After hearing the nickname a local police department bestowed on their beloved K9, a social justice activist became bothered by the moniker. In fact, he felt it was hurtful to a select group of people. So much so, he decided to bring the issue to the police chief’s attention. The department has since responded.
Police Chief Mike Krantz with the Bend Police Department in Oregon received an email from a concerned social justice activist who was bothered by the nickname Krantz’s department had bestowed on their beloved K9 officer. The Belgian Malinois shepherd named Kim was of a smaller size, according to the police chief, which resulted in the nickname “Lil’ Kim” due to the animal’s petite stature.
Of course, Lil’ Kim is also the stage name of a famous black rapper. Although the department never intended to use the name of a famous black musician for its police dog, the K9 was often referred to by her nickname in official department statements over the years, according to Oregon Public Broadcasting. This didn’t sit well with local social justice activist Riccardo Waites.
According to Waites, the founder of the Central Oregon Black Leaders Assembly (COBLA) — a nonprofit with a goal of building trust between Black community members and law enforcement, having the same nickname as Kimberly Jones, a Grammy-award-winning hip-hop musician, is not okay. In fact, Waites claimed the dog’s nickname was “hurting people in the community” and decided to take up the issue with Police Chief Mike Krantz, emailing the department to express his concerns.
Waites said that regardless of the intention, the original name was insensitive. In the email to Krantz, he explained why he felt the K9 officer’s nickname was unacceptable. “While it may appear a small or inconsequential matter to some, it is not to those of us who remember how police dogs were used against peacefully protesting civil rights workers and People of Color in the 1960s and are still used as a means of crowd control and intimidation today,” Waites said.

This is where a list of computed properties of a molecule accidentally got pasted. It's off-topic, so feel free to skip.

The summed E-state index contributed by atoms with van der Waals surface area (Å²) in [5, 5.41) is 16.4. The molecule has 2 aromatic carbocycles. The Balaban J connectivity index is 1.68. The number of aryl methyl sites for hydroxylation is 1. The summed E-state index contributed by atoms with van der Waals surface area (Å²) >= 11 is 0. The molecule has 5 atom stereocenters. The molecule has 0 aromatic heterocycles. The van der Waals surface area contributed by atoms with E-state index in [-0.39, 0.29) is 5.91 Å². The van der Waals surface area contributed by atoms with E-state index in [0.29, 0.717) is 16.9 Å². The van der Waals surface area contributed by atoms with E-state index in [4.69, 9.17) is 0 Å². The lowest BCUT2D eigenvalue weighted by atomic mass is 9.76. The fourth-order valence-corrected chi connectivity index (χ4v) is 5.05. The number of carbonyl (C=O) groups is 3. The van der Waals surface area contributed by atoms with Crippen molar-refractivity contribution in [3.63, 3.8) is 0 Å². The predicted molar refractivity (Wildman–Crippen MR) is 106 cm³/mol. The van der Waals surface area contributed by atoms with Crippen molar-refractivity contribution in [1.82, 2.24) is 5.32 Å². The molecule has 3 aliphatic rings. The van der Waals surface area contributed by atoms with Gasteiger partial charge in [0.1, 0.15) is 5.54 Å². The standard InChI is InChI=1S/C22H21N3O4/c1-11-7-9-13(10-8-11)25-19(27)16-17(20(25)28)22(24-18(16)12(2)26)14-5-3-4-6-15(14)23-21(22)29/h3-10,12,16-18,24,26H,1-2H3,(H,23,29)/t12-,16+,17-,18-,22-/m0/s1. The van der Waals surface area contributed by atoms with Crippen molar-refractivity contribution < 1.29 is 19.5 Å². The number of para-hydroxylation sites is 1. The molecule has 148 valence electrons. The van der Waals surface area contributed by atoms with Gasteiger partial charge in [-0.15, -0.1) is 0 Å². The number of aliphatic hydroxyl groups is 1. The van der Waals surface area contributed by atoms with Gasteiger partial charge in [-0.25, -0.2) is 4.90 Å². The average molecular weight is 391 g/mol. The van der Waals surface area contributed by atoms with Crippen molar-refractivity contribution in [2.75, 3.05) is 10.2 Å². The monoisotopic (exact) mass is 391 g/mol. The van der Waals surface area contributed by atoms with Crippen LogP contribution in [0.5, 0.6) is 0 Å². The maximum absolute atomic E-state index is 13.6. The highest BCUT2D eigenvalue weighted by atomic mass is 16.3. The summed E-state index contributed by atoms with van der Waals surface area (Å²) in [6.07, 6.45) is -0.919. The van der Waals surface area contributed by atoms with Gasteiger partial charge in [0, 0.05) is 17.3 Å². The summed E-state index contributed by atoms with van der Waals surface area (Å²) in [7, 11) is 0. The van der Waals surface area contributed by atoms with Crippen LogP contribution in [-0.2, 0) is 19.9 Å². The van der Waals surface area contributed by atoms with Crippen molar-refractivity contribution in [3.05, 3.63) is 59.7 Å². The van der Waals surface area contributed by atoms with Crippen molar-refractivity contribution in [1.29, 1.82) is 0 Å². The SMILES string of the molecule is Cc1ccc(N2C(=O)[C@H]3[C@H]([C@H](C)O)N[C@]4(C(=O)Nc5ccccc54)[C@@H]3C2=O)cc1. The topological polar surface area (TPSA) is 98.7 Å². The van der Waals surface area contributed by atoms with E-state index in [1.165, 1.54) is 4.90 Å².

“It’s a little tiny black dog, K9 dog, that the police call ‘Lil’ Kim.’ If you’re a person of color, or if you’re a fan of Lil’ Kim, you know her significance in Hip Hop. You also know that she’s a gangster rapper,” Waites furthered in a video he posted to social media. “Just to be honest, I don’t want to see Lil’ Kim out there biting people of color.”
Following the complaints from the local black rights activist, the police department responded with Bend Police Chief Mike Krantz denying that the dog, who has been with the police department for years, was nicknamed after the famous rapper. Even so, after meeting with the local activist, Krantz agreed that moving forward, the K9 would only be called by her actual name — Kim.
Krantz explained that changing what name the department calls the police K9 officer was a good-faith decision to avoid offending some members of the community, according to The Blaze. “Although the dog is not named after a musician, it’s important to recognize that some people may assume that or believe that,” Krantz said. “I think in the eyes of some community members there is a connection historically to the use of dogs, specifically on protestors and black community members, and that could bring a fear of canines.”
Following his meeting with Chief Krantz, Waites wrote on Facebook that he is “appreciative of the department for stepping up and listening to [the] community.” Waites also sent a statement to media outlets praising the police chief for agreeing to change the dog’s name, calling it “a small but critical gesture of good faith.”
Saying that Kim deserves to be highlighted for the “good work” she does as a K9 officer, Waites also went on Facebook to express that he was “really happy” to no longer have the dog referred to as “Lil’ Kim.” He also talked about the “coalition of caring” his activism was trying to establish with law enforcement throughout his state and how his meeting with the police chief affected those efforts. He called the removal of “Lil'” from the dog’s moniker a “small win” and a “small step” towards the Bend Police Department working with the community.
“I would like to thank Chief Krantz for that small step in working with us,” Waites said, referring to the removal of “Lil'” from the dog’s nickname. “That shows you’re willing to listen to the community,” he continued, acknowledging that “it probably wasn’t a big deal” to police officers. “But, it was for a lot of us in the community,” he continued. “It probably took a lot for him to listen and try to see it from a person of color’s point of view. So, props to him … Hopefully, this relationship can continue and blossom and grow, and we can learn from each other.”